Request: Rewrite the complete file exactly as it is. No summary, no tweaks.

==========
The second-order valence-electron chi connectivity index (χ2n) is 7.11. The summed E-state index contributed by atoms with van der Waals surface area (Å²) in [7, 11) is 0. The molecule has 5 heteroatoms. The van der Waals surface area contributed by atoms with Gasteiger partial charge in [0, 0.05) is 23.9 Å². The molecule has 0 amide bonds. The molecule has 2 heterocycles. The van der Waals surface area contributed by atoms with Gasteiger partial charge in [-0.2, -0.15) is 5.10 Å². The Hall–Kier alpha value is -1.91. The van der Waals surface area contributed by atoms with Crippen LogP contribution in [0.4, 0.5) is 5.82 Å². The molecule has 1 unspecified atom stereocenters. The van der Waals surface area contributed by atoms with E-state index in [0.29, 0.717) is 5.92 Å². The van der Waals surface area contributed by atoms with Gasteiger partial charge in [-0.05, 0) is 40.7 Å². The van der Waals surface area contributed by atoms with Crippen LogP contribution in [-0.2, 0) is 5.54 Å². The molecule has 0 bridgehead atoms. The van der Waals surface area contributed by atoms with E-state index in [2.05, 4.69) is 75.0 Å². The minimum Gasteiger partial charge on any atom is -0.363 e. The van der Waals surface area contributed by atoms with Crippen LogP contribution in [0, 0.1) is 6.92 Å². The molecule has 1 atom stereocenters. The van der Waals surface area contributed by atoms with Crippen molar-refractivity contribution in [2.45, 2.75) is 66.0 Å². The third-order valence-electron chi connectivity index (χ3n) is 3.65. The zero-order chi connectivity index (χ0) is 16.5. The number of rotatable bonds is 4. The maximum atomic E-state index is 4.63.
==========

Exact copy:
The second-order valence-electron chi connectivity index (χ2n) is 7.11. The summed E-state index contributed by atoms with van der Waals surface area (Å²) in [7, 11) is 0. The molecule has 5 heteroatoms. The van der Waals surface area contributed by atoms with Gasteiger partial charge in [0, 0.05) is 23.9 Å². The molecule has 0 amide bonds. The molecule has 2 heterocycles. The van der Waals surface area contributed by atoms with Gasteiger partial charge in [-0.2, -0.15) is 5.10 Å². The Hall–Kier alpha value is -1.91. The van der Waals surface area contributed by atoms with Crippen LogP contribution in [0.4, 0.5) is 5.82 Å². The molecule has 1 unspecified atom stereocenters. The van der Waals surface area contributed by atoms with E-state index in [0.29, 0.717) is 5.92 Å². The van der Waals surface area contributed by atoms with Gasteiger partial charge in [-0.05, 0) is 40.7 Å². The van der Waals surface area contributed by atoms with Crippen LogP contribution in [-0.2, 0) is 5.54 Å². The molecule has 0 bridgehead atoms. The van der Waals surface area contributed by atoms with E-state index in [2.05, 4.69) is 75.0 Å². The minimum Gasteiger partial charge on any atom is -0.363 e. The van der Waals surface area contributed by atoms with Crippen LogP contribution in [0, 0.1) is 6.92 Å². The molecule has 1 atom stereocenters. The van der Waals surface area contributed by atoms with Crippen molar-refractivity contribution in [2.45, 2.75) is 66.0 Å². The third-order valence-electron chi connectivity index (χ3n) is 3.65. The zero-order chi connectivity index (χ0) is 16.5. The number of rotatable bonds is 4. The maximum atomic E-state index is 4.63.